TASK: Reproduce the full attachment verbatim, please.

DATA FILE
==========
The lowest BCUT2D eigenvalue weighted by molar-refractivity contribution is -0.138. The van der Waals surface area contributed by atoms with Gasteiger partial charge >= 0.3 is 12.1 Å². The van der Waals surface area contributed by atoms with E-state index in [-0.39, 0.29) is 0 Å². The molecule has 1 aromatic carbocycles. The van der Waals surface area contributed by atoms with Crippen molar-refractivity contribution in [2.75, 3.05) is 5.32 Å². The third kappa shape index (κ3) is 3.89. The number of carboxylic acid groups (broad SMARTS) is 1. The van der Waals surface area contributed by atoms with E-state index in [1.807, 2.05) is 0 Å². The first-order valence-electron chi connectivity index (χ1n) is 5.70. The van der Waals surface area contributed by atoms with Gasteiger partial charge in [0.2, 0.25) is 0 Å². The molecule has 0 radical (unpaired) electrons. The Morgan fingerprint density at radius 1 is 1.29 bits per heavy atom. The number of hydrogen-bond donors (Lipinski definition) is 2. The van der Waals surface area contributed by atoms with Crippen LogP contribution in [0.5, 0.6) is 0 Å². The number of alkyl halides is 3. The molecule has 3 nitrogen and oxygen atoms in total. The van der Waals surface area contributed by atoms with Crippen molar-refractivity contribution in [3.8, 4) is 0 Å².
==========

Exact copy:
The lowest BCUT2D eigenvalue weighted by molar-refractivity contribution is -0.138. The van der Waals surface area contributed by atoms with Gasteiger partial charge >= 0.3 is 12.1 Å². The van der Waals surface area contributed by atoms with E-state index in [-0.39, 0.29) is 0 Å². The molecule has 1 aromatic carbocycles. The van der Waals surface area contributed by atoms with Crippen molar-refractivity contribution in [2.75, 3.05) is 5.32 Å². The third kappa shape index (κ3) is 3.89. The number of carboxylic acid groups (broad SMARTS) is 1. The van der Waals surface area contributed by atoms with E-state index in [1.807, 2.05) is 0 Å². The first-order valence-electron chi connectivity index (χ1n) is 5.70. The van der Waals surface area contributed by atoms with Gasteiger partial charge in [0.2, 0.25) is 0 Å². The molecule has 0 radical (unpaired) electrons. The Morgan fingerprint density at radius 1 is 1.29 bits per heavy atom. The number of hydrogen-bond donors (Lipinski definition) is 2. The van der Waals surface area contributed by atoms with Crippen LogP contribution in [0.5, 0.6) is 0 Å². The number of alkyl halides is 3. The molecule has 3 nitrogen and oxygen atoms in total. The van der Waals surface area contributed by atoms with Crippen molar-refractivity contribution in [3.8, 4) is 0 Å².